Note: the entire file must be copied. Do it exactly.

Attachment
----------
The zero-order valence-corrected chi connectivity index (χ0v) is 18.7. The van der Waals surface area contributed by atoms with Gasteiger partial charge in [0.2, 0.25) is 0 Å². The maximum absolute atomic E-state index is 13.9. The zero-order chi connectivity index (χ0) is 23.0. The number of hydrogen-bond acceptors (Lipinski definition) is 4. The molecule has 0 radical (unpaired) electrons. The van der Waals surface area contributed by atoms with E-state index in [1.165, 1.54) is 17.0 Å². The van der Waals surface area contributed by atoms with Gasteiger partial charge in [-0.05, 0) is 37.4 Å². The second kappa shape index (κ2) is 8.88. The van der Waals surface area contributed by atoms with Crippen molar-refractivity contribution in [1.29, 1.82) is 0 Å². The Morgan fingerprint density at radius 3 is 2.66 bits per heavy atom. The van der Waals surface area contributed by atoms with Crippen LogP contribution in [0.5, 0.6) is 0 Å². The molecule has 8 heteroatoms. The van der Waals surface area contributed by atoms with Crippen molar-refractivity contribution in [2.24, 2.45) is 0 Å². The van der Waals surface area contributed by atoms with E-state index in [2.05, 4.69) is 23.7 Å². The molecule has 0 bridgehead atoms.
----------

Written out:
The zero-order valence-corrected chi connectivity index (χ0v) is 18.7. The van der Waals surface area contributed by atoms with Gasteiger partial charge in [0.2, 0.25) is 0 Å². The maximum absolute atomic E-state index is 13.9. The zero-order chi connectivity index (χ0) is 23.0. The number of hydrogen-bond acceptors (Lipinski definition) is 4. The molecule has 0 radical (unpaired) electrons. The van der Waals surface area contributed by atoms with E-state index in [1.165, 1.54) is 17.0 Å². The van der Waals surface area contributed by atoms with Gasteiger partial charge in [-0.05, 0) is 37.4 Å². The second kappa shape index (κ2) is 8.88. The van der Waals surface area contributed by atoms with Crippen molar-refractivity contribution in [1.29, 1.82) is 0 Å². The Morgan fingerprint density at radius 3 is 2.66 bits per heavy atom. The van der Waals surface area contributed by atoms with Crippen LogP contribution in [0.5, 0.6) is 0 Å². The molecule has 8 heteroatoms. The van der Waals surface area contributed by atoms with Crippen molar-refractivity contribution in [2.24, 2.45) is 0 Å². The van der Waals surface area contributed by atoms with E-state index in [2.05, 4.69) is 23.7 Å². The molecule has 0 bridgehead atoms.